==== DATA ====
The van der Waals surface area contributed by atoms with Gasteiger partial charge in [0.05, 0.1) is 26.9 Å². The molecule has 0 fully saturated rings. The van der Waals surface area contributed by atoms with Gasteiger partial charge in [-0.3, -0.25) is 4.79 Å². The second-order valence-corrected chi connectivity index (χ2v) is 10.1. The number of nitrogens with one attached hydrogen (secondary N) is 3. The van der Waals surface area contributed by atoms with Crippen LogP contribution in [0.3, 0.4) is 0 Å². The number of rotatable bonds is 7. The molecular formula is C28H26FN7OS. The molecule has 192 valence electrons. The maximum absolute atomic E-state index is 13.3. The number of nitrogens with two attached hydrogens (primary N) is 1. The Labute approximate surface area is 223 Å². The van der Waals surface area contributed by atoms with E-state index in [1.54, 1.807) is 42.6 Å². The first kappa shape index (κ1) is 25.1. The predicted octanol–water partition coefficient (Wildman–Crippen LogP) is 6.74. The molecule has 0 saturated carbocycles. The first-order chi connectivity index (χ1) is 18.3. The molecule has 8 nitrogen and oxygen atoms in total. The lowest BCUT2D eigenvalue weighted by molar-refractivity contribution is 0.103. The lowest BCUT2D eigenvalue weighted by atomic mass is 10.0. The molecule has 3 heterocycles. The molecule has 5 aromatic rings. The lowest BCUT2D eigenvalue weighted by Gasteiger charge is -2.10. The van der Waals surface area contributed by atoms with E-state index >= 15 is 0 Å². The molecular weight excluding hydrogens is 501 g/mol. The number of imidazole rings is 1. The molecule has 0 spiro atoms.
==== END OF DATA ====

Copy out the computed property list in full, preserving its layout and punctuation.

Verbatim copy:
The van der Waals surface area contributed by atoms with Gasteiger partial charge in [0.05, 0.1) is 26.9 Å². The molecule has 0 fully saturated rings. The van der Waals surface area contributed by atoms with Gasteiger partial charge in [-0.3, -0.25) is 4.79 Å². The second-order valence-corrected chi connectivity index (χ2v) is 10.1. The number of nitrogens with one attached hydrogen (secondary N) is 3. The van der Waals surface area contributed by atoms with Crippen LogP contribution in [0.3, 0.4) is 0 Å². The number of rotatable bonds is 7. The molecular formula is C28H26FN7OS. The molecule has 192 valence electrons. The maximum absolute atomic E-state index is 13.3. The number of nitrogens with two attached hydrogens (primary N) is 1. The Labute approximate surface area is 223 Å². The van der Waals surface area contributed by atoms with E-state index in [1.54, 1.807) is 42.6 Å². The first kappa shape index (κ1) is 25.1. The predicted octanol–water partition coefficient (Wildman–Crippen LogP) is 6.74. The molecule has 0 saturated carbocycles. The first-order chi connectivity index (χ1) is 18.3. The molecule has 8 nitrogen and oxygen atoms in total. The lowest BCUT2D eigenvalue weighted by molar-refractivity contribution is 0.103. The lowest BCUT2D eigenvalue weighted by atomic mass is 10.0. The molecule has 3 heterocycles. The molecule has 5 aromatic rings. The lowest BCUT2D eigenvalue weighted by Gasteiger charge is -2.10. The van der Waals surface area contributed by atoms with E-state index >= 15 is 0 Å². The molecular weight excluding hydrogens is 501 g/mol. The number of imidazole rings is 1. The molecule has 0 spiro atoms.